Luckily, nrsc5 has the built-in ability to output the stream as WAV data, which is extremely helpful if you want to stream it to other devices.

To demonstrate the basic ability, instead of listening to the audio directly from nrsc5 to the Mac's audio hardware, I can stream the output through VLC with the command:

nrsc5 -o - 102.5 2 -l 3 | vlc -vvv -

This opens up VLC and starts playing the audio stream directly from nrsc5.

Once I have the stream in VLC, I can re-stream it over my home network:

nrsc5 -o - 102.5 2 -l 3 | vlc - -I dummy --sout '#standard{access=http,mux=ogg,dst=10.0.100.119:8080/audio.ogg}'

(The -l 3 squelches a lot of INFO log level output from nrsc5, and the -I dummy option for vlc prevents the UI from opening while the stream is going.)

After downloading the VLC app for iOS, I can connect to the stream using the 'Open Network Stream' feature, with the stream URL: http://10.0.100.119:8080/audio.ogg (The IP address is the IP of my Mac's main network interface. You can find that IP in the Network system preference pane.)

iPhone iOS VLC client opening audio stream

Now I have HD Radio on my iPhone, all for a one-time $30 investment, using open source software. Take that, MLB blackouts and DTS/iBiquity! I just hope they don't read this blog post then find a way to add blackout restrictions for HD Radio...

Future Improvements

The HD stream contains some extra metadata, including a couple lines of text describing the current show or event (though I've noticed no local radio stations seem to keep this updated correctly—the text is often wrong), and an image. Some higher-end HD Radio receivers display all this data, and I can see the information streaming past in the nrsc5 log output, but it's time-consuming to get this data muxed properly into a stream through VLC.

It would also be nice if an app like LocalRadio could integrate with nrsc5 and allow changing of radio stations and HD subchannels directly via a mobile phone. Right now, if I want to switch stations, I have to go back to my Mac and re-start the stream on a new station/subchannel—not an ideal process.

In the end, I'm bewildered by the fact that it's so difficult to follow professional sports teams in 2019, but I'm happy since I now have the ability to listen to all Cardinals games, no matter what, and follow my home team. Hopefully they make the playoffs and have a successful run this year!

Comments

You can use this device(cheaper than $30 by the way) to track airplanes within 200 miles,read power meters(yours and your neighbors),pick up data from things like wireless sensors, and in European countries that have not abandoned terrestrial tv broadcasts, tv stations.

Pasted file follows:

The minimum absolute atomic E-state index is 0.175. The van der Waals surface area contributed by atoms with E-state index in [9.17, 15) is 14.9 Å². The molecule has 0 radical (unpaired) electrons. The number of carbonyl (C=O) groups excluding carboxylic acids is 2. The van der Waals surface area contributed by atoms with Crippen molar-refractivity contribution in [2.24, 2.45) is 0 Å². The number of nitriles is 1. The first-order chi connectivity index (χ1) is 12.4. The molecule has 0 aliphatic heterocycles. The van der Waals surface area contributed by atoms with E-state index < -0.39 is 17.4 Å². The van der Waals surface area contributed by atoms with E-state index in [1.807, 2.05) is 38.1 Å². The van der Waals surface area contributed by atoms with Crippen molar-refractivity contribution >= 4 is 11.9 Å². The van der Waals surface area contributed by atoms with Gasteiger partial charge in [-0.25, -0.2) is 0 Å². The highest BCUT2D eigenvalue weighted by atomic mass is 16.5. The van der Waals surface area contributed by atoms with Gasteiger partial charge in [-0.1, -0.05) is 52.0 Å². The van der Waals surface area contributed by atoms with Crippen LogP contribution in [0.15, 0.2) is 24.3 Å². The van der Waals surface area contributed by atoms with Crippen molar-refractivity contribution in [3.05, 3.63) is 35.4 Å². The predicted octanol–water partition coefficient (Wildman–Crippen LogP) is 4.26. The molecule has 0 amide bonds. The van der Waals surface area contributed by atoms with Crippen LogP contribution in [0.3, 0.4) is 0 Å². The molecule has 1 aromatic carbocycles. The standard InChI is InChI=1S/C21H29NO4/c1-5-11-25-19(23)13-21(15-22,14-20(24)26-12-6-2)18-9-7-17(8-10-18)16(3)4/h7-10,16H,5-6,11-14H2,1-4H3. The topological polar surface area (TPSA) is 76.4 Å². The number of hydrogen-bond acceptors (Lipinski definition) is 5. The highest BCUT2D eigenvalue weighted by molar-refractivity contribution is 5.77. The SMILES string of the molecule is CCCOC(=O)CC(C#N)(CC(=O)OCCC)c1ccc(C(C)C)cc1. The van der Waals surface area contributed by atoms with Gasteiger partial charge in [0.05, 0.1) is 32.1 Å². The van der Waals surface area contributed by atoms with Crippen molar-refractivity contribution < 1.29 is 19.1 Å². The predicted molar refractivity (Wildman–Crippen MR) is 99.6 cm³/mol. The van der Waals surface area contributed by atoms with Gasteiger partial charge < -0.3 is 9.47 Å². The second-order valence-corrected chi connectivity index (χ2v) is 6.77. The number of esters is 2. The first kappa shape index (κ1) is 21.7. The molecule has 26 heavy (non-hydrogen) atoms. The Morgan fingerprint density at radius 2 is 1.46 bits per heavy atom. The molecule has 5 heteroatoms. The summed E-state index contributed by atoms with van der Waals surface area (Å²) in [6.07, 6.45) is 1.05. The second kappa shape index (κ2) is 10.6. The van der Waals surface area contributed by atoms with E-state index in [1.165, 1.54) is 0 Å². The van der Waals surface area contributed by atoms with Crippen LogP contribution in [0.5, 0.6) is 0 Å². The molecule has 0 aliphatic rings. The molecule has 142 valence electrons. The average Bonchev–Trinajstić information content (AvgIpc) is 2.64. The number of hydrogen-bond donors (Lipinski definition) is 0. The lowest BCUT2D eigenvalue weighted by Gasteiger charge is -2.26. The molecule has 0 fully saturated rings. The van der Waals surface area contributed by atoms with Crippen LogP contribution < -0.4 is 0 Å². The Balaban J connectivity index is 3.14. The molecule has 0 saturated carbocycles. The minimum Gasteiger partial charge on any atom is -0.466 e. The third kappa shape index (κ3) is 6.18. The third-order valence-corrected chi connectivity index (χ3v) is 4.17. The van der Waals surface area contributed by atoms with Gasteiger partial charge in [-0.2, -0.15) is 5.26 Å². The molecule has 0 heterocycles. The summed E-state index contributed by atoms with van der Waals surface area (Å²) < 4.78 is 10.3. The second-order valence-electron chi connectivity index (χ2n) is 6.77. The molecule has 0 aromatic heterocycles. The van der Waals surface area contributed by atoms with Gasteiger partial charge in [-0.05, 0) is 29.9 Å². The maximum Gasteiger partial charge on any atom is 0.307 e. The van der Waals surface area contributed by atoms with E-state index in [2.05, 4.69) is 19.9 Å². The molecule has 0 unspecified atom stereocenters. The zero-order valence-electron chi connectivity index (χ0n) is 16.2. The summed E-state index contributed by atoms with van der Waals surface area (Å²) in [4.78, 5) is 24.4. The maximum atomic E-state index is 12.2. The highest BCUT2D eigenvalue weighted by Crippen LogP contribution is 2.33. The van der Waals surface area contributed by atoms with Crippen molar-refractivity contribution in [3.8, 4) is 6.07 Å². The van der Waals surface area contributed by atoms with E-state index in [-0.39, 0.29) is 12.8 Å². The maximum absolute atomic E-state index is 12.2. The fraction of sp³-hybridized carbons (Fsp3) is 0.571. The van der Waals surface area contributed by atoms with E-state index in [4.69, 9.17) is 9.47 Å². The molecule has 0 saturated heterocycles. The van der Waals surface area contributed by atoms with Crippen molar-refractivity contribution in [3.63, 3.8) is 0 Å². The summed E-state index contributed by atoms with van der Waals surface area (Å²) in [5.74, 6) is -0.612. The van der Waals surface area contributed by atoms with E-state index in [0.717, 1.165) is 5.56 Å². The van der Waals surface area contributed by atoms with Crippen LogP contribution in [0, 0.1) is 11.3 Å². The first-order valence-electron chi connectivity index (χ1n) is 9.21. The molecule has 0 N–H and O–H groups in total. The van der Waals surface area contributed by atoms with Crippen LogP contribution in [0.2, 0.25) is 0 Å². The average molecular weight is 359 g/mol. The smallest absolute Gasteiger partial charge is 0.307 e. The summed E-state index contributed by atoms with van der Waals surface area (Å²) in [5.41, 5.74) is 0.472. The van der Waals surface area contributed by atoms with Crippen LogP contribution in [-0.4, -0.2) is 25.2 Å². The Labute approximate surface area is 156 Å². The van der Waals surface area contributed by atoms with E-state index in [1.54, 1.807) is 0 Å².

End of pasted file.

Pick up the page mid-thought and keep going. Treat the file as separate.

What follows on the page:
When I was a tyke growing up in Silver Spring Md I could pick up KMOX at night with an am set, back when they had Harry Carey.
I think that people circumvent blackout restrictions by using VPN services but don’t know if it is legal.

Sadly in my neighborhood the power meters are not yet the 'smart' variety... I really would like to track my power usage someday, without having to clamp on some sort of meter inside.

If the power meter has a barcode with a 10 digit number, it probably transmits your power usage anyways. My gas meter still has all the little dials and everything but it sends out the amount of gas used. Most utility meters all use the amr protocol and it can be decoded with this https://github.com/bemasher/rtlamr

Thanks for this helpful writeup about HD radio via SDR, Jeff.
Regarding reading utility meters with SDR and rtlamr, I've been unable to read any of my suburban St. Louis utility meters successfully. The water meter has the transmit frequency printed on it. I see the occasional transmission bursts in SDR# and CubicSDR, but rtlamr doesn't recognize the signal. Our gas and electric meters both use protocols that author bemasher says aren't supported by his program, rtlamr. I think he's in Europe where the meters and protocols are different than here. I'm sure our meters could be decoded by somebody smarter than me!

Not in Europe, just not interested in all the legal issues and support requirements that come from reverse-engineering encrypted protocols.

Understood! Thanks for your efforts and sharing your source code for rtlamr!

Have you obtained express written consent from the commissioner of MLB for the rebroadcast of their event? :-)

Shh... don't say anything!